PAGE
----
Deeply rooted in the history, spirituality, and daily activities of the Chitimacha people, basketry remains a visible expression of the Chitimacha Indian tribe’s culture and tradition.
For more than a century, members of the Darden family in St. Mary Parish, Louisiana, have served as keepers of the ancient tradition of Chitimacha split-cane basketry. Deeply rooted in the history, spirituality, and daily activities of the Chitimacha people, baskets created by the Dardens remain visible expressions of the Chitimacha Indian tribe’s culture and tradition.
Utilizing splints of river or swamp cane (Arundinaria gigantea), these artisans have created and incorporated intricately woven designs into their baskets, bearing names such as “alligator entrails,” “rattlesnake,” “muscadine rind,” “little trout,” and “worm tracks,” all recalling the natural world of South Louisiana. Chitimacha basketry is so true to its time-honored roots that a basket produced one hundred years ago is virtually indistinguishable from one produced today. This remarkable consistency may be attributed in part to the careful curation of heirloom pattern baskets passed down within the Dardens and other families of Chitimacha weavers.
Master weaver Clara Darden, who retained and passed on vast reservoirs of traditional knowledge during her lifetime, was over 100 years old when she died in 1910. Adele Darden (the granddaughter of the famed chief Soulier Rouge) and medicine woman Delphine Darden Stouff were also renowned bearers of Chitimacha basketry traditions. In the twenty-first century, three related weavers—spouses John Paul and Scarlett Darden, and John’s sister, Melissa Darden Brown—are practitioners and stewards of this family and tribal art form. Faced with diminishing natural resources and the loss of knowledgeable elders, these three weavers assumed the responsibility of ensuring that Chitimacha basketry traditions are maintained for the next generation.
The Dardens learned to make baskets from their grandmothers, Lydia Darden and Ernestine Walls, both master weavers and rigorous taskmasters. John, Scarlett, and Melissa learned in the traditional manner. Before they were allowed to weave, they logged miles and years by joining their elders in the gathering of cane, which has to be tall and strong and larger than a quarter in circumference. They watched as their grandmothers split and peeled each splint, using only their teeth and a sharp knife. The cane is then dyed the three colors that characterize Chitimacha basketry—red, black, and yellow—before being dried, stripped, and peeled again into fine, narrow straws for weaving. In earlier times, black walnut, red willow, and dock root were used; but by the mid-twentieth century, aniline dyes had taken the place of natural dyes.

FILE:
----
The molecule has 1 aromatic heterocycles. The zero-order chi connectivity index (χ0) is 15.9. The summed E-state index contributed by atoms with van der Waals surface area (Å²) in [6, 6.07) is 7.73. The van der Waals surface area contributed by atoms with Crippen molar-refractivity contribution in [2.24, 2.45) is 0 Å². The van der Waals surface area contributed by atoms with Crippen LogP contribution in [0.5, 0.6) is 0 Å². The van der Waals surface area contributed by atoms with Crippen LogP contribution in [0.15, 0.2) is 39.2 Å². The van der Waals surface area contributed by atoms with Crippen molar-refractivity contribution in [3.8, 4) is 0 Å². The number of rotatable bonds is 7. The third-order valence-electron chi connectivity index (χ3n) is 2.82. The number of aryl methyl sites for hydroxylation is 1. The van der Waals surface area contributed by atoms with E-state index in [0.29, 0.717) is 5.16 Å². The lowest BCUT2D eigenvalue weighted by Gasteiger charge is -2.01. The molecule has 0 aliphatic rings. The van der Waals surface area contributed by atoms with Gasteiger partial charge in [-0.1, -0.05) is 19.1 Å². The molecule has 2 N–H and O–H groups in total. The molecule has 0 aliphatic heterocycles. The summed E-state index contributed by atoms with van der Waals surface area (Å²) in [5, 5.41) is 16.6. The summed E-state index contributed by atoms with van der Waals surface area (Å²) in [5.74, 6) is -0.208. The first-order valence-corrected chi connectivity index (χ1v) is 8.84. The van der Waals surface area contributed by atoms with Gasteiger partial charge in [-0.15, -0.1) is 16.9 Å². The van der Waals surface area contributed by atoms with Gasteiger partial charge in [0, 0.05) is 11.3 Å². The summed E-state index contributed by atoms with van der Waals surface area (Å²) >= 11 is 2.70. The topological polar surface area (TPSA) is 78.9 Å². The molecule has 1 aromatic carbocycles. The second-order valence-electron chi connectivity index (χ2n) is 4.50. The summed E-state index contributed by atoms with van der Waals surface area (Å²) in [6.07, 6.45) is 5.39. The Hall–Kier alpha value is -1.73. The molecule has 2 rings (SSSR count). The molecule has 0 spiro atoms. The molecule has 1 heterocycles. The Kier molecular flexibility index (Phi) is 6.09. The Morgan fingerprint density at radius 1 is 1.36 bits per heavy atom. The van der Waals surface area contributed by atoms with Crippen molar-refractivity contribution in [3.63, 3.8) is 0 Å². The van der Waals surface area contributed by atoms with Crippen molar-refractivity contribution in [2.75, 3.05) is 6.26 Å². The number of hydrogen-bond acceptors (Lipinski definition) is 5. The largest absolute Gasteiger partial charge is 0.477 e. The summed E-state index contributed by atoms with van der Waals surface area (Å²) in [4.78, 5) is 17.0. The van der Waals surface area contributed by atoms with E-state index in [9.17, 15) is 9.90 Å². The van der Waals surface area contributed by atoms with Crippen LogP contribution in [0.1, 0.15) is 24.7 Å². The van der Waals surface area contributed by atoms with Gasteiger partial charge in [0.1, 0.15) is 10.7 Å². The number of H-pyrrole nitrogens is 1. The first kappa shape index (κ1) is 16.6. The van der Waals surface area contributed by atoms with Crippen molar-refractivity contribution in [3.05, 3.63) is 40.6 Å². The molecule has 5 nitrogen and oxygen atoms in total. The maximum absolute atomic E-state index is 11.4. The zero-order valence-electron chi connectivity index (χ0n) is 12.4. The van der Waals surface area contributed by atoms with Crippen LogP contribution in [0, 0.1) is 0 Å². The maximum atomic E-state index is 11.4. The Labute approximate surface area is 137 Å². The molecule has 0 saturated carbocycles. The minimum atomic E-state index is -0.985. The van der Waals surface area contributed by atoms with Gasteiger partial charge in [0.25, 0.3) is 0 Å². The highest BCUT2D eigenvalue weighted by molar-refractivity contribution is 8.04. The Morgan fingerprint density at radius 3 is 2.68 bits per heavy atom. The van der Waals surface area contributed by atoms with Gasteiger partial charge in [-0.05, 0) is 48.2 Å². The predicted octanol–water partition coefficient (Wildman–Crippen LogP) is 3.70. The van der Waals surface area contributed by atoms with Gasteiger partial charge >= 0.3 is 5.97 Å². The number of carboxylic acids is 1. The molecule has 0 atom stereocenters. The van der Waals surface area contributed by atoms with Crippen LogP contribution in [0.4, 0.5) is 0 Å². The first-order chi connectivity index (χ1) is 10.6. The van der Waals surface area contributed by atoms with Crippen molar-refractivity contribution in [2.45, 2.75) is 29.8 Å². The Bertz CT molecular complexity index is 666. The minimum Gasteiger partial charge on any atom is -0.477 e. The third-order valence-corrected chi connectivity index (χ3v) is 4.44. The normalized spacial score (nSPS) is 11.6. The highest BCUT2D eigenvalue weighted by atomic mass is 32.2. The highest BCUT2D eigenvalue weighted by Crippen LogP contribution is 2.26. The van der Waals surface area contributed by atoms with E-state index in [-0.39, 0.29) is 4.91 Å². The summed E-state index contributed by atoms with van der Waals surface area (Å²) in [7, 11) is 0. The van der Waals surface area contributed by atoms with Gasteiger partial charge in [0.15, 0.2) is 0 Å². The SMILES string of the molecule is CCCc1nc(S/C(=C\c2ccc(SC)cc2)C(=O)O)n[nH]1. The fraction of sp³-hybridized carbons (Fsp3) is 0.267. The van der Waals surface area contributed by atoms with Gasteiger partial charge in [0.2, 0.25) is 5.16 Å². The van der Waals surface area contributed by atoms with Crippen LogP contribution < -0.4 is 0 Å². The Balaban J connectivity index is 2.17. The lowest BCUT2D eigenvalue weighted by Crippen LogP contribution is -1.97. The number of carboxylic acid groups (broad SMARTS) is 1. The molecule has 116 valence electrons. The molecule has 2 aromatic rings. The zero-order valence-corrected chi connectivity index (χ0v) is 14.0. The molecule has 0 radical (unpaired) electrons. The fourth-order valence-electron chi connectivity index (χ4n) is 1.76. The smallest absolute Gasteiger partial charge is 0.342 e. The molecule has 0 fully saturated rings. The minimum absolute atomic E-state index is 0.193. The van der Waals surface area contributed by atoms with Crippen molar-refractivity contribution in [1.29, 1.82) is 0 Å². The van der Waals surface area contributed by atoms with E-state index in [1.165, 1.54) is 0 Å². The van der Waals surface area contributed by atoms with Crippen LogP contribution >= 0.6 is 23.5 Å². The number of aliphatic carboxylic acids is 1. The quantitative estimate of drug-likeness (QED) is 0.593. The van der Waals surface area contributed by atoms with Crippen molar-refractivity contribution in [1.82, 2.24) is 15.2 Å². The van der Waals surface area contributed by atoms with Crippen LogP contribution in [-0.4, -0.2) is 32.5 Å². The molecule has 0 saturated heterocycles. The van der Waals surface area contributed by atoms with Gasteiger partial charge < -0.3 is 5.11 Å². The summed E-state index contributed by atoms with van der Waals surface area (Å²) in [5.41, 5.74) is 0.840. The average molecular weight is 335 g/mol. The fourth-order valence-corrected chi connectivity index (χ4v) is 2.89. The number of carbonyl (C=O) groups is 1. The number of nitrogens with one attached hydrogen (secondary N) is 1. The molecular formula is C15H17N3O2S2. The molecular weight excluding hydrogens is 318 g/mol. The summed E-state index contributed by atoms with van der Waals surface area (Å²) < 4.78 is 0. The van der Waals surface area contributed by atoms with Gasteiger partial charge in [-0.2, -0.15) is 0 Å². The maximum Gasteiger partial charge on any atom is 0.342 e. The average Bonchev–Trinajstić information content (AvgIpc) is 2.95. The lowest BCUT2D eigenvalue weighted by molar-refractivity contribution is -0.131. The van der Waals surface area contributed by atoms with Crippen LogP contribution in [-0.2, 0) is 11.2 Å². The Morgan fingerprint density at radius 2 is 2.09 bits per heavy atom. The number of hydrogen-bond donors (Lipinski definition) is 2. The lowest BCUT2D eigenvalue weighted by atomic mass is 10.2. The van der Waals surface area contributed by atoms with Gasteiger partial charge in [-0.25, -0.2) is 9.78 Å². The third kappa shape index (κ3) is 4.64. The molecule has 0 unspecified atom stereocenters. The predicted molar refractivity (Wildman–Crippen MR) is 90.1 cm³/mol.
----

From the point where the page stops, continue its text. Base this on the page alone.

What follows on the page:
Not until they were adults with children of their own did John, Scarlett, and Melissa begin to make baskets. Having observed, they imitated the craft of basket weaving, learning not by instruction but by trial and error. Forced by their elders to take apart what they had woven, tighten the weave, and rework loose corners again and again to improve their skills, the young weavers were schooled in the standards of excellence required by their teachers. They learned to ask the right questions in the right way, each critique carrying with it a valuable lesson. Working alongside their grandmothers, the weavers also learned about the Chitimacha people, the Darden family, and traditional tribal culture.
Today, each weaver is a recognized master, creating baskets using double- and single-weave techniques, crafting deep bowls with tightly turned corners along with elbow baskets and beautiful mats. Each basket tells a story about the Chitimacha people, and the signature red straw woven into the hem of each basket identifies a weaver from the Darden family.
Darden split-cane basketry may be found at the National Museum of the American Indian in Washington, D.C., the Peabody Museum of Archaeology and Ethnography at Harvard University, the Chitimacha Museum in Charenton, and private collections throughout the nation. The family members are regular participants at Festival Acadiens, the New Orleans Jazz and Heritage Festival, and Oklahoma’s Red Earth Native American Cultural Festival.